Michael Gunner, the territory's chief minister, yesterday responded to Texas Senator Ted Cruz who labelled the territory's vaccine mandate as "Covid tyranny".
"We don't need your lectures, thanks mate. You know nothing about us. And if you stand against a life-saving vaccine, then you sure as hell don't stand with Australia," Mr Gunner said in a tweet.
Texas has seen nearly 70,000 deaths from the virus, compared with just 1,558 in Australia and none in the remote Northern Territory.
A total of 1,749 new cases were reported in Victoria, the majority in Melbourne, down from 1,903 yesterday.
Daily infections in New South Wales, home to Sydney, rose slightly to 273, still well down from its pandemic high in early September.
Children fuel England's Covid case rise after slow vaccine start
The spread of Covid-19 among children in England is fuelling a recent rise in cases nationally and causing concern among some scientists that vaccines are being rolled out in schools too slowly.
Covid-19 cases in Britain as a whole are much higher than in other European countries and are rising.
On Friday one survey suggested prevalence was at its highest level since January, with 8% of secondary school children infected.
Vaccination rates for the age group in England are lagging those in many European countries, which some scientists have attributed to mixed messaging around shots for children, a later start and inflexibility with the rollout.
"The worry at the moment is it is clear that the vaccination programme in 12 to 15-year-olds is not going very well," Lawrence Young, virologist at University of Warwick, said, adding that the spread of other viruses could lead to a "perfect storm" in the winter for the NHS if cases spread to older, more vulnerable adults.
"With all of what that means not only again for schools, but also for overwhelming the NHS... then the worry is that autumn and winter are going to get very, very messy."
Last month, Britain's chief medical officers recommended that children aged 12 to 15 should be offered a Covid-19 vaccine to help reduce disruption to their education.
But with children and teachers missing school time having caught Covid, some believe the rollout started too late.
The rollout in England is also being done through schools, meaning the offer of a vaccine is not being made available to all eligible children at the same time.
In Scotland, by contrast, where 46.5% of 12- to 15-year-olds have had a Covid shot, walk-in vaccination facilities are available, meaning children are not reliant on schools to get access to shots.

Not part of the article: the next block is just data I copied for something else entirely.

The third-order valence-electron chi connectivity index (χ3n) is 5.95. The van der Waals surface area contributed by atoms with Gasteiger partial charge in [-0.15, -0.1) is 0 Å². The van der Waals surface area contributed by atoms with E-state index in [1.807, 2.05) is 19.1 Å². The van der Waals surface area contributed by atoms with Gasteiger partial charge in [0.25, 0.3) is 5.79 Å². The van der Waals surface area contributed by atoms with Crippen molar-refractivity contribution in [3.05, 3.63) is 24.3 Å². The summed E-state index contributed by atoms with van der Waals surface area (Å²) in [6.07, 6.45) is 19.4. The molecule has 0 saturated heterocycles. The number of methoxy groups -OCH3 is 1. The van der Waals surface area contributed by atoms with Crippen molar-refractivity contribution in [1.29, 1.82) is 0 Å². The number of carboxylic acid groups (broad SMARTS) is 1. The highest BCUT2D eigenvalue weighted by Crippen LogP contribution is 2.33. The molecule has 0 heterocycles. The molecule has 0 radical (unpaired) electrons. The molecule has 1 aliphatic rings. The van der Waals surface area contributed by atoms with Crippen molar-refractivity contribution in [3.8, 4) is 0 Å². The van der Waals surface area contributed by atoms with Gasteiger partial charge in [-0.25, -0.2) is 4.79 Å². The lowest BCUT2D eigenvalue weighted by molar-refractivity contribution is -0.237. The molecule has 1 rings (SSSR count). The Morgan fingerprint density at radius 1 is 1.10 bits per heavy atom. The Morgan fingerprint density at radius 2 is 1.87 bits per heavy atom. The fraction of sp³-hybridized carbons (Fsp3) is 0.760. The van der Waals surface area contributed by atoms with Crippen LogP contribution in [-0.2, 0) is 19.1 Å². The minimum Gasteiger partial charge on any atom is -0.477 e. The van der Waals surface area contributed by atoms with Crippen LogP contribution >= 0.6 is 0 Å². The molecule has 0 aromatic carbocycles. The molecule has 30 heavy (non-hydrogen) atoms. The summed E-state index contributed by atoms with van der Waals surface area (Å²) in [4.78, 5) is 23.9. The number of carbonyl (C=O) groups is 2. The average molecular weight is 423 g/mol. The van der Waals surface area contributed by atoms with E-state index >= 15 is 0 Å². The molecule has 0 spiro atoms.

Dr Brian Ferguson, of the University of Cambridge's Division of Immunology, said that while it was natural there would be a lower take-up in children, he was concerned that not all children who wanted shots in England currently had access to them.
"The problem at the moment is that you have a slow rollout of this process, in the time when you also have a high case-rate in that age range," he told said.
"That's causing problems with getting the vaccines to children who want to have the vaccines... That I think is a foreseeable problem that could have been avoided."
Singapore expands quarantine-free travel for vaccinated passengers
Singapore has begun quarantine-free entry for fully vaccinated passengers from eight countries, part of a plan to ease restrictions as the business hub gears up to live with the coronavirus.
The latest easing expanded a programme that began with vaccinated air travel lanes with Germany and Brunei last month, and is now open to passengers from the United States, Canada, Britain, Denmark, France, Italy, Spain and the Netherlands.
Singapore Airlines said flights from Amsterdam, London, Los Angeles and New York were scheduled to arrive today under the programme.
Passengers arriving as part of this scheme - which will include South Korea from 15 November - will not have to quarantine if they have been fully vaccinated and test negative for the virus before they depart and when they arrive.
To enable families to travel, Singapore has allowed entry to unvaccinated children aged 12 years and under if they are accompanied by someone flying under the scheme.
The city-state initially fought the Covid-19 pandemic by shutting borders, imposing lockdowns of varying intensity and aggressive contact tracing. But with more than 80% of the population fully vaccinated, authorities are keen to revive the economy.
Singapore is home to the regional offices of thousands of multi-national corporations, which rely on its status as a business and aviation hub for their operations.
Singapore's vaccinated travel lanes may also provide a shot in the arm for the pandemic-hammered airline and tourism industries, analysts said.
Before the pandemic, tourism accounted for about 5%i of Singapore's GDP, said Song Seng Wun, a regional economist with CIMB Private Banking.
"We used to get 1.6 million tourists every month, our airport used to handle over a thousand flights a day pre-pandemic. Now it is just over 300 flights a day," he said.
Statistics from the Singapore tourism board showed international visitor arrivals plunging to less than 2.8 million last year from a record 19.1 million in 2019.